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18 Ways to Reduce College Costs, Plus One Huge Bonus Tip

In case you missed it, in Part I of this series covering college costs, I talked about the five most popular ways students pay for college.

college costsThe focus today will be on reducing the total college costs in whatever way possible. Of course things like scholarships, grants and military funding are all givens as I discussed in Part I. But what other practical things can a student do to bring down college costs?

I’ve divided the cost cutting topics into three categories: things that can be done in high school, things that can be done in the preparation phase and things that can be done while enrolled in college.

And at the end I’ll provide one bonus tip on how to dramatically reduce the cost of college.

Cut College Costs While in High School

Get good grades. Colleges are looking at your performance in high school first and foremost. Your academic record will be the deciding factor in college admission decisions and will play a role in scholarship money allocation.

For example, students who are residents of the state of Georgia have access to the Hope Scholarship to pay for college. In order to qualify, a student must graduate from high school with a 3.0 grade point average. That’s very doable with a little discipline and focus.

Check with your state to see if there is a similar program. Georgia residents can find information about the Hope Scholarship by clicking here.

Load up on AP Classes. Taking Advanced Placement classes in high school gives you the opportunity to bypass certain college courses should you score high enough on the AP exam for that subject. Any class you can avoid and get credit for means reduced savings on tuition.

For information about the Advanced Placement (AP) program click here.

College Entrance Scores. Next to your overall high school academic record, the college entrance test score is probably the next scrutinized element of your college application. It can make or break being accepted to the college of your choice or receiving that scholarship you applied for.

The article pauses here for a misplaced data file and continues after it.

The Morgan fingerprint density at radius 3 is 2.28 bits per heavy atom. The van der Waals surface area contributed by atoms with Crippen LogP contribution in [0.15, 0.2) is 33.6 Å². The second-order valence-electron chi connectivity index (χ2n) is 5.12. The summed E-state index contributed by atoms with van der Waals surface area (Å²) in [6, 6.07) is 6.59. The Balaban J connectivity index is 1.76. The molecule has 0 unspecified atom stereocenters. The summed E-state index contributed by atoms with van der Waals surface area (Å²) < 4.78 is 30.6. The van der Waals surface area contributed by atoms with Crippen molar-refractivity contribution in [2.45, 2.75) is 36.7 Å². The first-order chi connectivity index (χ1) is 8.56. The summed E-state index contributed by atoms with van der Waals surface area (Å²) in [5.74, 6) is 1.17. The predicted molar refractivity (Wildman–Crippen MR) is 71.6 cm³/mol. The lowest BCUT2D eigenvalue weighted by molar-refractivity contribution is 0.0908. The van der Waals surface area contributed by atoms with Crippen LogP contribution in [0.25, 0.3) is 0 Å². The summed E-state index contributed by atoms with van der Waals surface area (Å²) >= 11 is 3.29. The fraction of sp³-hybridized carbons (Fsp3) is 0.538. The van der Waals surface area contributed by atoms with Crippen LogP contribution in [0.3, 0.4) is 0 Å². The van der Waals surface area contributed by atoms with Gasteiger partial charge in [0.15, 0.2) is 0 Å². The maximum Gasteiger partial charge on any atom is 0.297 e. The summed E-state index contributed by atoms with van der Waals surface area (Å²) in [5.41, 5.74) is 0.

Students taking the SAT or ACT entrance exams should attend a prep class in an effort to boost the overall score.

I would recommend taking either of these tests at least twice, as a good many students perform better in their second attempt. The best time frame for that would be to take a test once in the spring of your junior year and again in the fall of your senior year.

The six months between tests administrations will allow you to isolate weak areas from the first test and study in those disciplines. In addition, you will get into your senior level math and English courses in the fall semester, which should help on those portions of the test.

Test Out of Freshman Level Courses. Even if you don’t take AP classes in high school, you still have the option to test out of freshman level classes by utilizing the College-Level Examination Program or CLEP for short.

According to their website, CLEP is the most widely accepted credit by examination program, being accepted by over 2,900 colleges and universities. Students sign up to take a test for areas in which they excel. If they score high enough, the college will exempt them from taking those freshman level classes and simply reward them with the credit hours. My sister was able to do this and CLEP out of her undergrad English 101 and 102 courses.

Dual Enrollment. This is becoming an increasingly popular option for high school students. Many colleges will allow high school juniors and seniors to be dual enrolled students, basically taking classes at college for credit and receiving high school credit for them at the same time. A student will typically take 4 or 5 classes at their local high school and 1 or 2 at a nearby college.

Save Cash Gifts From Graduation or From Relatives. Yes, I know. All those cash gifts received at graduation coupled with that generous check from grandma would put a killer stereo system in your car. It can also pay for several semesters of book fees.

Talk to any personal finance blogger and they will tell you the same thing…don’t waste the cash you get in high school on frivolous, irrelevant things. It can and should serve a greater purpose…keeping you out of school debt.

Cut Costs In Preparation For College

Research Schools Thoroughly. It might seem like your life will be ruined if you don’t get into “that” school. In reality, it won’t be. So many schools are similar in size, attributes and programs offered that you will be able to find something just as satisfying. Consider attending a school with a lower cost structure if they offer the same program of study as a more expensive school.

The “Name” of the school is becoming less and less important for most career paths.

Look for Alumni Discounts. Consider the school your parents attended. They may offer discounts to students of alumni. (Plus that would give your parents a thrill to get back on campus and tell you about “the good ol’ days.”)